The Quest for Sugar; When Cravings Strike...

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Cravings

We all have been there! That late night trip to the ice cream store in your pajamas for a giant sundae, right? Not so quick! Sugar cravings can wreak havoc on the greatest of nutrition plans.

If you're like most people in the U.S., you eat 19 teaspoons or more of added sugar a day. That adds up to 285 calories, which health experts say is way too much. Added sugars are sugars and syrups put in foods during preparation or processing, or added at the table. Added sugars are digested more quickly than natural sugars, which can lead to a more dramatic increase in blood sugar levels. Naturally occurring sugars are found in milk, vegetables, grains and fruit. As good as it tastes, excessive consumption of added sugars can increase the risk for tooth decay, obesity, heart disease, hypertension, diabetes, and certain cancers.

Change the craving from "Added to Natural"

If you crave and consume a lot of sugar, it may be hard to change your diet pattern. But, the truth is that you don't need sugar as much as your body is craving. Try to limit foods with added sugars. When craving, try to choose foods with natural sugars such as milk, vegetables, grains and fruit food groups. Instead of grabbing for a cookie or candy, choose an apple with peanut butter. The sugar found in these foods is natural and offers a variety of other nutrients, such as fiber, vitamins, and minerals. Consumption of natural sugars helps to stabilize blood sugar and promote better food choices. Reducing intake of added sugars is a goal in the Dietary Guidelines. For 2015-2020, the Dietary Guidelines recommend added sugars be less than 10% of total calories.  Limit your consumption of foods with high amounts of added sugars, such as sugar-sweetened beverages. Just one 12-ounce can of regular soda contains eight teaspoons of sugar, or 130 calories and zero nutrition.

How much is just right?

The American Heart Association(AHA) recommends limiting the amount of added sugars you consume to no more than half of your daily discretionary calories allowance. For most American women, that's no more than 100 calories per day, or about 6 teaspoons of sugar. For men, it's 150 calories per day, or about 9 teaspoons.

Graphic from the American Heart Association, daily sugar limits.

Daily Sugar Limits


Making a plan to conquer sugar cravings!

Be a smart shopper:

  • Sugar is added to many products; it's one of the main ingredients in ketchup, barbecue and spaghetti sauces and some salad dressings. Take the time to read labels. Check the ingredient list for added sugars.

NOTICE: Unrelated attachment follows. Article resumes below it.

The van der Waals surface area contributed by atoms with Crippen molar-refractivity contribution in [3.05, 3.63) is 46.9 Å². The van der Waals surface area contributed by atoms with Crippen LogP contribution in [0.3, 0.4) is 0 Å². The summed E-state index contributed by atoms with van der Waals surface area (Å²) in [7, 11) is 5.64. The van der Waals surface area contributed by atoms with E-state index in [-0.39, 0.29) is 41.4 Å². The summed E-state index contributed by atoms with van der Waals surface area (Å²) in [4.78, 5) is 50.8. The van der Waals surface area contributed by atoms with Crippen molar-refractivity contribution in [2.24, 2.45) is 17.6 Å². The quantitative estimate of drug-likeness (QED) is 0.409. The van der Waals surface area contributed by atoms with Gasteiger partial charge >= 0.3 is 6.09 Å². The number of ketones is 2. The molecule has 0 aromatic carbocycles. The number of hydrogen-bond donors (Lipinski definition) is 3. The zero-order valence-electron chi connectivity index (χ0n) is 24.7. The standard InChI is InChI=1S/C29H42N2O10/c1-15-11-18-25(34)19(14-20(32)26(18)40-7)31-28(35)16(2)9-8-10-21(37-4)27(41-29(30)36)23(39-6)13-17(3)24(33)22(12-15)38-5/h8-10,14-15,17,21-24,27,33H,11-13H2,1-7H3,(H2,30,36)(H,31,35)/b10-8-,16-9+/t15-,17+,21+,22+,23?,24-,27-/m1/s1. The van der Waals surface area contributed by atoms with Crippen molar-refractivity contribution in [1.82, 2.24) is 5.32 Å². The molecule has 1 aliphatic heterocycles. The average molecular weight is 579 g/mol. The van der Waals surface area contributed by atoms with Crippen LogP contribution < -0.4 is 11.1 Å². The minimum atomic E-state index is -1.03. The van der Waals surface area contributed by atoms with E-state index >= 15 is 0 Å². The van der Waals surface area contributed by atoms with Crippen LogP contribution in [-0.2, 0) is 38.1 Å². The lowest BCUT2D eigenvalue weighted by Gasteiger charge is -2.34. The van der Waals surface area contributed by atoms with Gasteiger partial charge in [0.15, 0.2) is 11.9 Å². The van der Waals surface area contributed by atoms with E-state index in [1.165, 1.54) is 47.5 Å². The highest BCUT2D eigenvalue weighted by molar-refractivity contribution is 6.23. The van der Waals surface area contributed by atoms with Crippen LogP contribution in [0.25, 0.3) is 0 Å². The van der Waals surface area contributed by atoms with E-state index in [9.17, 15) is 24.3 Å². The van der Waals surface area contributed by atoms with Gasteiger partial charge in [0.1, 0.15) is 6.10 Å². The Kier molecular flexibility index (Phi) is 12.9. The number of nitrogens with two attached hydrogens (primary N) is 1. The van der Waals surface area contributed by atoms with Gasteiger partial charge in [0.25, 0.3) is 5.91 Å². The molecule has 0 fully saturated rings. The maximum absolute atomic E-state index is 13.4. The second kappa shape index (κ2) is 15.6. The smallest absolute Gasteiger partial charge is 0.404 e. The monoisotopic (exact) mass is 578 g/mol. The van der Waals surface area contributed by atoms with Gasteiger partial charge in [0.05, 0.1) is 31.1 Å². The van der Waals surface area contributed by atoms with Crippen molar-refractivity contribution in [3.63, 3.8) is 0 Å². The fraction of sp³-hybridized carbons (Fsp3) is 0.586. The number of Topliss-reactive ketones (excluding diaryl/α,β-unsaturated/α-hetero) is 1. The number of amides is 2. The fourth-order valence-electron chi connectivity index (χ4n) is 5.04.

Be mindful of sugar in the kitchen:

  • Try a granulated sugar substitute or cut back on sugar using 2/3 to 3/4 cup for each cup in a recipe.
  • Use spices and herbs such as cinnamon, nutmeg, cloves and ginger to enhance the flavor of foods.
  • Make homemade sauces and dressings.

Replace added sugar with natural sugar snacks:

  • Avoid the candy dish and cookies in the break room at the office!
  • Cure a craving with a cup of plain Greek yogurt sprinkled with pomegranate seeds and walnuts.
  • Try hummus with celery and carrot sticks.

Everyday:

  • Eat regular meals, don't skip and starve.
  • Drink plenty of water; sweet cravings can be a sign of dehydration.
  • Add 30 minutes a day of activity to your routine.

Try some of the suggestions, start small and make gradual changes for successful outcomes. After a couple of weeks, the unstoppable cravings for something sweet become more in control. Using natural sugars as a new way of eating sweets promotes better health and saves you money from that unplanned trip in your pajamas for that giant ice cream sundae!

Sources:

http://extension.colostate.edu/topic-areas/nutrition-food-safety-health/sugar-and-sweeteners-9-301/

https://health.gov/dietaryguidelines/2015/guidelines/

http://www.heart.org/HEARTORG/HealthyLiving/HealthyEating/Nutrition/Added-Sugars_UCM_305858_Article.jsp#.WBi6iMlvlHU

Today's post was written by Susan Glassman. Susan Glassman, MS Ed, is a Nutrition & Wellness Educator serving Bureau, LaSalle, Marshall and Putnam Counties. Susan believes that with the right tools and proper knowledge, we all can live a healthier and active lifestyle. Small changes create healthy outcomes in lifelong health and well-being.